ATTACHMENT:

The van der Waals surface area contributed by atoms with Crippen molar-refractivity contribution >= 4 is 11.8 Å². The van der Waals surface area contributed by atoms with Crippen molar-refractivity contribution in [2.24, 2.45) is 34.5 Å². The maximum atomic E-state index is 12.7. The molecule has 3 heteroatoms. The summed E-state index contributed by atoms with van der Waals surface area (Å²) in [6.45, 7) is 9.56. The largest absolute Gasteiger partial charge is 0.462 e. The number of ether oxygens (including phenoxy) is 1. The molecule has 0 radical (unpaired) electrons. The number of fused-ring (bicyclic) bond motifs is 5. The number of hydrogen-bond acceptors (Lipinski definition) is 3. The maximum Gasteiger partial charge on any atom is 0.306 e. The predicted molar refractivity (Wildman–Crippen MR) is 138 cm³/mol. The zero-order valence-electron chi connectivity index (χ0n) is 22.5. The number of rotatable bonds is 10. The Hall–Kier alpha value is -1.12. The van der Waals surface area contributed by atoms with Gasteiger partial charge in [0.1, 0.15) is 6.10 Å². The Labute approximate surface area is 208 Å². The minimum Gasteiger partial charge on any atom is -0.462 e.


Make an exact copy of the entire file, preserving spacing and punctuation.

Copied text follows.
The van der Waals surface area contributed by atoms with Crippen molar-refractivity contribution >= 4 is 11.8 Å². The van der Waals surface area contributed by atoms with Crippen molar-refractivity contribution in [2.24, 2.45) is 34.5 Å². The maximum atomic E-state index is 12.7. The molecule has 3 heteroatoms. The summed E-state index contributed by atoms with van der Waals surface area (Å²) in [6.45, 7) is 9.56. The largest absolute Gasteiger partial charge is 0.462 e. The number of ether oxygens (including phenoxy) is 1. The molecule has 0 radical (unpaired) electrons. The number of fused-ring (bicyclic) bond motifs is 5. The number of hydrogen-bond acceptors (Lipinski definition) is 3. The maximum Gasteiger partial charge on any atom is 0.306 e. The predicted molar refractivity (Wildman–Crippen MR) is 138 cm³/mol. The zero-order valence-electron chi connectivity index (χ0n) is 22.5. The number of rotatable bonds is 10. The Hall–Kier alpha value is -1.12. The van der Waals surface area contributed by atoms with Gasteiger partial charge in [0.1, 0.15) is 6.10 Å². The Labute approximate surface area is 208 Å². The minimum Gasteiger partial charge on any atom is -0.462 e.